Somerset Wellbeing Framework

The Somerset Wellbeing Framework provides a range of tools and guidance to support the development of an effective whole-school approach to mental health and wellbeing. This includes a Wellbeing Audit, which is a series of criteria covering a wide range of wellbeing indicators that are linked to the 8 principles of a ‘whole school approach’. Each of the criteria represents the essential elements that make up a mentally healthy school and will provide settings with a valuable starting point for further health development.

The Wellbeing Audit acts as a self-assessment checklist which will help you to identify and celebrate all the positive health-related developments you have made. It will also identify any areas where you may need to take action or develop further work.

Whole school policy and practice

Barriers for children and young people within the Social Emotional and Mental Health area of need

It is likely that a lot of children and young people will experience some difficulties with their social and emotional health at some point during their school career. They may display some of the behaviours listed below, but it does not always mean they have a SEN.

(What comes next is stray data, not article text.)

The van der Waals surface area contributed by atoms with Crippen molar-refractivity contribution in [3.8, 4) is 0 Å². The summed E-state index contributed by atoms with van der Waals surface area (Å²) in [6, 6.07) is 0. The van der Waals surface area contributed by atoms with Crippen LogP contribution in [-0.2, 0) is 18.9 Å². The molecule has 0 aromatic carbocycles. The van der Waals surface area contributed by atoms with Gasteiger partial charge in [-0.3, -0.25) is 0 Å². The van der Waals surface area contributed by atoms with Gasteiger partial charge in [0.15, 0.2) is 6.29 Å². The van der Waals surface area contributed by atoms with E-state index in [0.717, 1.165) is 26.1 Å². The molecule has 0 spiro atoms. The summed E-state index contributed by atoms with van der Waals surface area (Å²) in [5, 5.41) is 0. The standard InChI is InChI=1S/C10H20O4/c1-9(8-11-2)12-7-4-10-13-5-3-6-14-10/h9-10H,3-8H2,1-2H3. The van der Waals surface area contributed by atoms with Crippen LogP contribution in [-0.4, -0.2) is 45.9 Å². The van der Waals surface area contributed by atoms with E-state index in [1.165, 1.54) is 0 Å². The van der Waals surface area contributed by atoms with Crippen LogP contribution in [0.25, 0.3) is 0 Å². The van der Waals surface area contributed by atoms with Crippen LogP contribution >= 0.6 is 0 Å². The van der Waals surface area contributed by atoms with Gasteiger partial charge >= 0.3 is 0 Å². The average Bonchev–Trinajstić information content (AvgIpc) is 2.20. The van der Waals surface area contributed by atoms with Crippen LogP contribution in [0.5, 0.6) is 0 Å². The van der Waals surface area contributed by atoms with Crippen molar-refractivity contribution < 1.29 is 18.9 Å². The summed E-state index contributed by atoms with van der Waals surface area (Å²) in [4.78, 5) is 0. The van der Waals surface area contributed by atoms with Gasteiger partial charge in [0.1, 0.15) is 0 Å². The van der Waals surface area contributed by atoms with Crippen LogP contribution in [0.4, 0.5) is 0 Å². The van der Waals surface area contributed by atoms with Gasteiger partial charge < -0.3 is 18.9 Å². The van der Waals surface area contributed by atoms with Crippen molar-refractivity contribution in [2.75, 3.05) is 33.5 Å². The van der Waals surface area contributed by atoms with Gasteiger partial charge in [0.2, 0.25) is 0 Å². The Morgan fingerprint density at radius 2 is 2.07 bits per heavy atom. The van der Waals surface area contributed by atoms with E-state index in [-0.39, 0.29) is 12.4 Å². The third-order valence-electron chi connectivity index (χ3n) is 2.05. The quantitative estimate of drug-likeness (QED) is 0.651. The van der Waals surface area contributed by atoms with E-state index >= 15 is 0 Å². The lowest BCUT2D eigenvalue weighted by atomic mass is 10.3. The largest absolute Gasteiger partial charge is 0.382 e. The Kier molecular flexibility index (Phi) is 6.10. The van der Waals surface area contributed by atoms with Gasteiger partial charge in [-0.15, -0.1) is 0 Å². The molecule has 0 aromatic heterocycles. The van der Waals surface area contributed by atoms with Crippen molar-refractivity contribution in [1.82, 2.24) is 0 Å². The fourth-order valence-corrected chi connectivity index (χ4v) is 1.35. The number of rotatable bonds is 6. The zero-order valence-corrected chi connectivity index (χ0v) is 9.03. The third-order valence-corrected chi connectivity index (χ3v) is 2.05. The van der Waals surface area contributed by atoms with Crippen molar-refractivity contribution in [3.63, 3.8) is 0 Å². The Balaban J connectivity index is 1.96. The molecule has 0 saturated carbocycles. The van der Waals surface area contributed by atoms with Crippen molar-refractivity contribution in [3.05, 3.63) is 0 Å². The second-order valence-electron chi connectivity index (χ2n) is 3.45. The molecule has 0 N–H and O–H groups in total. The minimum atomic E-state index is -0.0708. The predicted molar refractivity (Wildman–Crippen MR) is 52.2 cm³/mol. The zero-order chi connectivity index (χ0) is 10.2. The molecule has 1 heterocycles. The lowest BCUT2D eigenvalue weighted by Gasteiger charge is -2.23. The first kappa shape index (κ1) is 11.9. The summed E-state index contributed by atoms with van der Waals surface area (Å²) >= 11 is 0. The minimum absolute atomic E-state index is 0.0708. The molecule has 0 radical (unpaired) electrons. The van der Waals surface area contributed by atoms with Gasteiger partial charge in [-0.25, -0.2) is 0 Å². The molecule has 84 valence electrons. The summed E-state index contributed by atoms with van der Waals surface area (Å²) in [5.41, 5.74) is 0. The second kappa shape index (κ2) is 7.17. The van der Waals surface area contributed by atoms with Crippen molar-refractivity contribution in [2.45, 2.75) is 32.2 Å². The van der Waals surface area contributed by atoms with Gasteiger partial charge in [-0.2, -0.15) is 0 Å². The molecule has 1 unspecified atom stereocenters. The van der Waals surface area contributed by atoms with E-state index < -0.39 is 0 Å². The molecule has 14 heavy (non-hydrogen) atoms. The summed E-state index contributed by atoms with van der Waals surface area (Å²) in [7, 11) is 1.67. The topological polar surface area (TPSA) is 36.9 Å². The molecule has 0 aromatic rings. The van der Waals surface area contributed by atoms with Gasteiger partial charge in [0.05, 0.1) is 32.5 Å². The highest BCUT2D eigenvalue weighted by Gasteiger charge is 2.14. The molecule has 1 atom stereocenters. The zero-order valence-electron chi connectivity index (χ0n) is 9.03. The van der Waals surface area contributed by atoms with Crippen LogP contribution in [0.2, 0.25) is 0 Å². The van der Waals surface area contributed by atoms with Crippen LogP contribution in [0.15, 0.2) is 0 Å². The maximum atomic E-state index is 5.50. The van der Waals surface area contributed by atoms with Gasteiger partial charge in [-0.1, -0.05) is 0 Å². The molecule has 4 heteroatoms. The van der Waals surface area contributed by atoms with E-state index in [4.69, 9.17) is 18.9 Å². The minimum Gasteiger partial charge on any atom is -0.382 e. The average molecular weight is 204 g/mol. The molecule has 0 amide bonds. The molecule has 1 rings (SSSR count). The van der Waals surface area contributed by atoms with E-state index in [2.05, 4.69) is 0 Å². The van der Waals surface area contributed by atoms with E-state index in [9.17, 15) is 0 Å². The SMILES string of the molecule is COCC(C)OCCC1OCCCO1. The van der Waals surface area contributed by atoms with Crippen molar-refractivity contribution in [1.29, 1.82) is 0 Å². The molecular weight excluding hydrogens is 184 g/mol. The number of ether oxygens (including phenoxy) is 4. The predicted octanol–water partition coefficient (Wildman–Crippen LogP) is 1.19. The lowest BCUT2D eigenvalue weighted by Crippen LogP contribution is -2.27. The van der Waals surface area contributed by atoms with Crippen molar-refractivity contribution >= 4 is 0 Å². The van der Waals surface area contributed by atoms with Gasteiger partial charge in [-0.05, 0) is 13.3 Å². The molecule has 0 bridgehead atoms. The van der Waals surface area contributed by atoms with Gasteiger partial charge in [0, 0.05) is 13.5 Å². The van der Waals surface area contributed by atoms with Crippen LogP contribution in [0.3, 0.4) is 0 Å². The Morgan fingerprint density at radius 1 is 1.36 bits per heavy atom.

Ability to plan, attend, organise, regulate themselves and manage change

Examples of behaviour can include:

  • forgetting materials or instructions
  • not paying attention
  • disliking change in routine
  • impulsive behaviours
  • difficulty remaining on task
  • difficulty with task transition
  • rushing work
Attendance at school

Examples of behaviour can include:

  • reduction in attendance and/or being late
  • patterns of non-attendance
  • parent carers report challenges getting their children and young people into school
  • missing lessons
  • difficulties with transition